“I realized that it took a little bit for him as he got used to being here in school, but he has a great personality and I think as he’s gotten more comfortable here, he’s let that show,” Colombini said.

Freshman midfielder Alex Hrisanthopoulos, who plays the same position as DiPietro, said he frequently learns from DiPietro by playing alongside him.

“I hope to follow in his footsteps and keep Emerson known for dominating at the face-off,” Hrisanthopoulos said. “That is something that he really started last year and since it, he has left such a legacy in breaking school records. I’d like to keep it going.”

Hrisanthopoulos said he and DiPietro differ fundamentally because DiPietro is quicker and uses his bigger body and strength to overpower his opponent and grind for the ball. Hrisanthopoulos said he and DiPietro compete with each other well during their frequent practices.

“[DiPietro] and I, whenever we face off against each other, it’s very much a good battle,” Hrisanthopoulos said. “He’s said it before and I’ll say it again, whenever we faceoff it’s a grind.”

Hrisanthopoulos also commented on how his relationship with DiPietro grew on and off the field

“As face-off guys together, we really understand each other really well—I feel like that has helped us bond off the field as well,” Hrisanthopoulos said. “He’s probably my best friend at school and I wouldn’t have met him without lacrosse, so I’m thankful for that.”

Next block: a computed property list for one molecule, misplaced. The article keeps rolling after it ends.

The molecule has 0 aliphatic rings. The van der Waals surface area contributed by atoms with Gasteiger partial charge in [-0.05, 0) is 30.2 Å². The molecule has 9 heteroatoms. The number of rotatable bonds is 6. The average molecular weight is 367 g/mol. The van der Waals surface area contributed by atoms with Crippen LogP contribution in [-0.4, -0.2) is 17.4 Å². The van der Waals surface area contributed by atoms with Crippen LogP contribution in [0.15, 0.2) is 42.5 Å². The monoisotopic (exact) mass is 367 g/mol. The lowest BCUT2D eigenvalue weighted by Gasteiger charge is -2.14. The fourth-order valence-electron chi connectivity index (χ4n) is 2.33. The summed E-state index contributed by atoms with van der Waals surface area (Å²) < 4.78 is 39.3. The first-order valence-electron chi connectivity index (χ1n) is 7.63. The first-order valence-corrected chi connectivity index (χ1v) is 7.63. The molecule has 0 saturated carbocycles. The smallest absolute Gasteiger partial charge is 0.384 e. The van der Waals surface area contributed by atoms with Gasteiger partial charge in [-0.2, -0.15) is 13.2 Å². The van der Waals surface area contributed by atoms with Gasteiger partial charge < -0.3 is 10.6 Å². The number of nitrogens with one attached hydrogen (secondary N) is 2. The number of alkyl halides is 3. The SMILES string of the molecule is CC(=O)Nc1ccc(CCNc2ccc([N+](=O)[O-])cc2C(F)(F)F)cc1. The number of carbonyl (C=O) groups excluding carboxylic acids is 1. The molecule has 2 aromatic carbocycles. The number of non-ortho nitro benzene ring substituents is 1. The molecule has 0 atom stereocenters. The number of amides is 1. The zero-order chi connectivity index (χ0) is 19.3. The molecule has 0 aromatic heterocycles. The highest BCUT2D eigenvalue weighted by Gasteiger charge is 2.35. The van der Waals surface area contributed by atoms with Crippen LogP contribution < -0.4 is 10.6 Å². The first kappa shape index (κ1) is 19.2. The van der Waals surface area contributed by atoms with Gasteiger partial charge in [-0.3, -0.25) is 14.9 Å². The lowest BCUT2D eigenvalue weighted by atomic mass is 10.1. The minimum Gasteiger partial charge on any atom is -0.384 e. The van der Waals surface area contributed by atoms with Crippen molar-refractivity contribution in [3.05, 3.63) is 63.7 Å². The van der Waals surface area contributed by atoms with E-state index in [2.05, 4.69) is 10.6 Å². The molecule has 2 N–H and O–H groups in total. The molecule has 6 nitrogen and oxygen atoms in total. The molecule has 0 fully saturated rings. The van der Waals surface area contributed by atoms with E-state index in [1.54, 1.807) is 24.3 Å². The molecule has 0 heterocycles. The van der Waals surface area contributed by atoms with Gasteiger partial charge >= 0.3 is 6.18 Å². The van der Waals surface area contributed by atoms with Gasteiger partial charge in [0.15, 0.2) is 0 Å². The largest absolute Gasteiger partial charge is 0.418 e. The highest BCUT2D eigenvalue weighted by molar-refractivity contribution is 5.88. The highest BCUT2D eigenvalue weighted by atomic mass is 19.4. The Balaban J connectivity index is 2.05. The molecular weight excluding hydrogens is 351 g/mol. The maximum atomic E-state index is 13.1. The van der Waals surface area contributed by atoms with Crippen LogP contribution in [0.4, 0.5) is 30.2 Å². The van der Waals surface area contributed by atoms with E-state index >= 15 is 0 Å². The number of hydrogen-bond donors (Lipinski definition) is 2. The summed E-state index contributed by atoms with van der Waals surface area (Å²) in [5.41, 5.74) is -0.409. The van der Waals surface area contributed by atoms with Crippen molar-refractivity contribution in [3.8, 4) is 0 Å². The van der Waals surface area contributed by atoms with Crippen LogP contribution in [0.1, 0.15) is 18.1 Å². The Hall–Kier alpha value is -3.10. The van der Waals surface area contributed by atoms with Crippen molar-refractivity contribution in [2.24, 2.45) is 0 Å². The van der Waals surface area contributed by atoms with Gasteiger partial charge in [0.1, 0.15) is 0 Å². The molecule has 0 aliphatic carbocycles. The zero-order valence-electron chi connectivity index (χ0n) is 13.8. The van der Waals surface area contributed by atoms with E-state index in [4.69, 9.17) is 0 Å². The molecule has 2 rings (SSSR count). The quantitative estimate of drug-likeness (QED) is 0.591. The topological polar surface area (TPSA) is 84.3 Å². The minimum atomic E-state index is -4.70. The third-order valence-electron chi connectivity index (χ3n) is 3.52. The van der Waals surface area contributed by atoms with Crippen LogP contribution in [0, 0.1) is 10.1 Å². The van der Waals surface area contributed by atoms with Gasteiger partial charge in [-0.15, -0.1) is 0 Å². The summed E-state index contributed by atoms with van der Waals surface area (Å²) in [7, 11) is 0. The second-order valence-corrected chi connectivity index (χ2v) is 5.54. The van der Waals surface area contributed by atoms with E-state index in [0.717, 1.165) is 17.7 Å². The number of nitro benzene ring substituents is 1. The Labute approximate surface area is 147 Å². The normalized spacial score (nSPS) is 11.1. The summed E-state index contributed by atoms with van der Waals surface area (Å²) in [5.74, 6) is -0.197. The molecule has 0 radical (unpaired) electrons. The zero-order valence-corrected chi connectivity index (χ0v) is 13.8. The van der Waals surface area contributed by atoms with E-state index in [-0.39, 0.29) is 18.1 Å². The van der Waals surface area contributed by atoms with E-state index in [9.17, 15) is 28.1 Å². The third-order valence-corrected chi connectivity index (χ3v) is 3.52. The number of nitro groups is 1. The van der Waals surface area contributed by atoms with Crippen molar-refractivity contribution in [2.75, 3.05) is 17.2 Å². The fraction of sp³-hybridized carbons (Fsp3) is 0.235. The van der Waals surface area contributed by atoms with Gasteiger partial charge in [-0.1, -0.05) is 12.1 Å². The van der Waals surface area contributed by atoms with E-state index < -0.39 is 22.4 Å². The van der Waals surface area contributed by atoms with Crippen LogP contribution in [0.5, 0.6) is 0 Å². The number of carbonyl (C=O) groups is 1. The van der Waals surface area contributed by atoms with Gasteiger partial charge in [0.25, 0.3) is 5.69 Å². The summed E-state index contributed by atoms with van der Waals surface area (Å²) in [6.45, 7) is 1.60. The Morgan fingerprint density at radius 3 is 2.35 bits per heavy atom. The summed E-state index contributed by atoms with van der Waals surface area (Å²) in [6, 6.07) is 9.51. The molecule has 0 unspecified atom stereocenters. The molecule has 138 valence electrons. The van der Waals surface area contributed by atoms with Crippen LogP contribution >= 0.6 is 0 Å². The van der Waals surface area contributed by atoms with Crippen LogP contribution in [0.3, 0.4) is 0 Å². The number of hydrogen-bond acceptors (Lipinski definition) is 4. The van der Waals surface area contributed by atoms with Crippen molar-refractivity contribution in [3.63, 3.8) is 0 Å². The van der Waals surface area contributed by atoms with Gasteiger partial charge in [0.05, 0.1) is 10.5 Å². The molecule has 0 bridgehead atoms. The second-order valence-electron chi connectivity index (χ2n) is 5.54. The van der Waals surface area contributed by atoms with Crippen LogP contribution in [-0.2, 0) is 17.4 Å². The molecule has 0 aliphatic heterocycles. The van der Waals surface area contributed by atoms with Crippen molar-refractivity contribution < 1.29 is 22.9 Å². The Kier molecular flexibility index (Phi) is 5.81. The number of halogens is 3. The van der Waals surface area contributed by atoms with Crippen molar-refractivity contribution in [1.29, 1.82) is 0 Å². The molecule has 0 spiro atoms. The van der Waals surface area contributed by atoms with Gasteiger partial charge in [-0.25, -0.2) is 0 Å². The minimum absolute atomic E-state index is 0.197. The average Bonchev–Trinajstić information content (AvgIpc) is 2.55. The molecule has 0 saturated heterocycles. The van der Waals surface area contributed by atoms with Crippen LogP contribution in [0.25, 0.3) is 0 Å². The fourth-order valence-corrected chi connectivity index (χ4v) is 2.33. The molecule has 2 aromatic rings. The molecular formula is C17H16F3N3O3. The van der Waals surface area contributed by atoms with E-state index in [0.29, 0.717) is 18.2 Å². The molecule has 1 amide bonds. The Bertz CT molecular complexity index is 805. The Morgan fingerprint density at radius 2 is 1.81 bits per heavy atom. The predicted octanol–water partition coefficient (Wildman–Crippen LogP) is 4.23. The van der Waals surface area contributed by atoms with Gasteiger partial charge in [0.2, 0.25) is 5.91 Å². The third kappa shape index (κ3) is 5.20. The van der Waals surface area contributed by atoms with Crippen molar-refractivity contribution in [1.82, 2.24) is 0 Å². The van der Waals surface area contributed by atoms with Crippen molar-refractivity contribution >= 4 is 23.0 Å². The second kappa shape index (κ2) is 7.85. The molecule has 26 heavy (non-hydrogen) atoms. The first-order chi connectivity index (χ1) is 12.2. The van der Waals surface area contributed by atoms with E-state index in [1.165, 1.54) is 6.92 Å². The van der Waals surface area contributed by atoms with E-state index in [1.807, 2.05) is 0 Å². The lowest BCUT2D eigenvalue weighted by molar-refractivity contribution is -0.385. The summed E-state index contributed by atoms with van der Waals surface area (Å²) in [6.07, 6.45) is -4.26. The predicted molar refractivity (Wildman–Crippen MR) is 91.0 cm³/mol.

Colombini praised DiPietro for quickly improving in between seasons and for his ability to become the go-to player for faceoffs.

“I think last year [DiPietro] was just the face-off guy, and this year we’ve asked him to do that as his primary job,” Colombini said. “We have a ton of confidence in him defensively and offensively, [and] he’s become a really good all-around player and we’re going to keep using him that way.”

In the team’s victory over Wheaton College on Saturday, DiPietro totaled seven ground balls and won 11 face-offs. The team will play its final home game of the regular season against the United States Coast Guard Academy on April 24 at 7 p.m.

Leave a Comment
About the Contributor
Tomas Gonzalez
Tomas Gonzalez, Staff Writer/Photographer
Tomas Gonzalez was born in Maracaibo, Venezuela, but has lived most of his life in San Jose, Costa Rica. He is a junior studying journalism at Emerson College and has spent the last five semesters on The Beacon. He previously served as The Beacon's Multimedia Managing Editor and as Deputy News Editor. He enjoys cooking and playing video games.  

Comments (0)

The Berkeley Beacon intends for this area to be used to foster healthy, thought-provoking discussion. We welcome strong opinions and criticism that are respectful and constructive. Comments are only posted once approved by a moderator and you have verified your email. All users are expected to adhere to our comment section policy. READ THE FULL POLICY HERE: https://berkeleybeacon.com/comments/
All Sort: Newest

Your email address will not be published. Required fields are marked *